As to the GOP acting on climate change, it isn’t going to happen any time soon. The depth of their dependency on the Kochs and their ilk; the momentum of media denial that they themselves are complicit in creating and furthering; the tribalizing of politics and culture; the spectacular success of their “Redmap” gerrymandering efforts which have had the unintended consequence of making the primaries the real contest in many districts and thereby enabling and encouraging right-wing extremism; the empowerment of financial clout to sway elections even more than in the past; all of this will make change for the GOP very difficult.

      That said, there are countervailing tendencies, too: the destructive character of the Trump presidency has clearly creating very significant centrifugal forces within the GOP, and I suspect that as with climate change ‘we ain’t seen nothing yet’. Moreover, the rightward shift is, I think, failing to move the middle much, which means that independent votes are going to be harder and harder to come by for Team Red. (This November will be something of a bellwether in that respect, I think.) And my experiences with CCL when I was in Georgia left me with the impression that a lot of GOP legislators have at least a clue that the party line is BS, and would be ready (even in some cases, perhaps, eager) to take a more realistic stance. Perhaps this all holds some promise for the possibility of any surviving Republican moderates crossing the aisle to support initiatives for more effective climate change action. So if (IMO) Republican leadership on climate is for the present a complete fantasy, some limited GOP defection to climate realism may not be.

  6. Climate central recently had a post that speaks to the claims made in the Washington Times about fires.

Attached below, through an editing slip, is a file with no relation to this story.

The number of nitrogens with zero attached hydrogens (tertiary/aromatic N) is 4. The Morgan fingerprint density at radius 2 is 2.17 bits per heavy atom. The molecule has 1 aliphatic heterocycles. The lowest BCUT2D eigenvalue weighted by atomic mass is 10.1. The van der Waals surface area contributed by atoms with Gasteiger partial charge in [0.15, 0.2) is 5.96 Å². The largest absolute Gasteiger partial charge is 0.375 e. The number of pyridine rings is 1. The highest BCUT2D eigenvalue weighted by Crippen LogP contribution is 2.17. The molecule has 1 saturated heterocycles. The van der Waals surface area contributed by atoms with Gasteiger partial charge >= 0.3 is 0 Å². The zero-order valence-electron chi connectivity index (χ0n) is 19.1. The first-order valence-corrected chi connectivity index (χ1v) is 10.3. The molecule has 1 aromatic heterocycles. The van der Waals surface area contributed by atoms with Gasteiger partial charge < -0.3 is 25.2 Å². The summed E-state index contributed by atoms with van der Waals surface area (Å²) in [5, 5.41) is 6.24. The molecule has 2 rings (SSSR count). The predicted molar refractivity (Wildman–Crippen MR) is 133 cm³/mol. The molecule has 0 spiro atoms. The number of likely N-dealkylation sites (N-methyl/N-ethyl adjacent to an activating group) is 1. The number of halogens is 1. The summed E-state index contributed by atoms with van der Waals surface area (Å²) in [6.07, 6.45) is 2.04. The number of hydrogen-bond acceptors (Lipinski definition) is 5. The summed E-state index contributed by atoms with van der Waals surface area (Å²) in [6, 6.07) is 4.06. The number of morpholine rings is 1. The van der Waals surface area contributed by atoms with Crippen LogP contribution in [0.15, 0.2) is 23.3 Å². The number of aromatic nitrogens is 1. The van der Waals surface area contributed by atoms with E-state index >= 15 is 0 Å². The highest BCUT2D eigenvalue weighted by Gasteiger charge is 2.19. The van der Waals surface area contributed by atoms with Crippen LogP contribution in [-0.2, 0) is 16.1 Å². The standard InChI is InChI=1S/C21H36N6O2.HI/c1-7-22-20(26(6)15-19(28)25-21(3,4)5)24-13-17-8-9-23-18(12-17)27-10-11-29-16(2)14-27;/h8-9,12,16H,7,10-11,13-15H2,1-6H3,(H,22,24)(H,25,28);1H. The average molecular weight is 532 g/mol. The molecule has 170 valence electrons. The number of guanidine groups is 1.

Climate Change is Tipping Scales Toward More Wildfires

    “Across the Western U.S., the average annual number of large fires (larger than 1,000 acres) burning each year has more than tripled between the 1970s and the 2010s.
    The area burned by these fires has shown an even larger increase: in an average year, more than six times as many acres across the West were burned in the 2010s than in the 1970s.
    The fire season is 105 days longer than it was in the 1970, and is approaching the point where the notion of a fire season will be made obsolete by the reality of year-round wildfires across the West.”

    http://www.climatecentral.org/news/western-wildfires-climate-change-20475

  7. I drove from the SF Bay Area to LA a few days before Christmas last year, and the fires in Ventura and Santa Barbara counties were still burning, though almost out.

    I’ve seen a lot of posts on FB recently, urging people to push for a more progressive Democrat party, and social democrat candidates, and against established Dems. I just hope people still get out and vote for any Democrat in the general election in November, regardless of these differences.
    And yes, more rank-choice voting would start putting Greens and social democrats in state and federal legislatures, etc. That would be more productive than running, for example, a Green party candidate for President every year, when they have not yet been established in lesser government positions.